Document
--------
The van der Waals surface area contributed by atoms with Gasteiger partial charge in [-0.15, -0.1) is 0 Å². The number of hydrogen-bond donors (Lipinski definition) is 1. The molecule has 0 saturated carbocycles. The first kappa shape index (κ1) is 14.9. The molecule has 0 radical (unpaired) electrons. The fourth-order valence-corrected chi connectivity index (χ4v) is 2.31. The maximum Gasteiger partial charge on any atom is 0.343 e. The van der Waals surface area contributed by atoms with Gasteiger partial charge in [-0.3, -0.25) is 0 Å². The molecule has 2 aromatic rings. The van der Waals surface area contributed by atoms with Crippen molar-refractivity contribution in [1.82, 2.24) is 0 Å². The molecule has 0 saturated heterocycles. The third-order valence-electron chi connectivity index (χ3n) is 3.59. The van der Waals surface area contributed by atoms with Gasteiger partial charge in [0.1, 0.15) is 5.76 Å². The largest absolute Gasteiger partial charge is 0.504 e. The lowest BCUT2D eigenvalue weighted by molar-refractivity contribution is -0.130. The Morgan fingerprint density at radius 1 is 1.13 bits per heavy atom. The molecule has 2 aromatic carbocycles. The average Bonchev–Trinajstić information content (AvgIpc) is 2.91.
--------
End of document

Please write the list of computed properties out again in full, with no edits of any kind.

The van der Waals surface area contributed by atoms with Gasteiger partial charge in [-0.15, -0.1) is 0 Å². The number of hydrogen-bond donors (Lipinski definition) is 1. The molecule has 0 saturated carbocycles. The first kappa shape index (κ1) is 14.9. The molecule has 0 radical (unpaired) electrons. The fourth-order valence-corrected chi connectivity index (χ4v) is 2.31. The maximum Gasteiger partial charge on any atom is 0.343 e. The van der Waals surface area contributed by atoms with Gasteiger partial charge in [-0.3, -0.25) is 0 Å². The molecule has 2 aromatic rings. The van der Waals surface area contributed by atoms with Crippen molar-refractivity contribution in [1.82, 2.24) is 0 Å². The molecule has 0 saturated heterocycles. The third-order valence-electron chi connectivity index (χ3n) is 3.59. The van der Waals surface area contributed by atoms with Gasteiger partial charge in [0.1, 0.15) is 5.76 Å². The largest absolute Gasteiger partial charge is 0.504 e. The lowest BCUT2D eigenvalue weighted by molar-refractivity contribution is -0.130. The Morgan fingerprint density at radius 1 is 1.13 bits per heavy atom. The molecule has 2 aromatic carbocycles. The average Bonchev–Trinajstić information content (AvgIpc) is 2.91.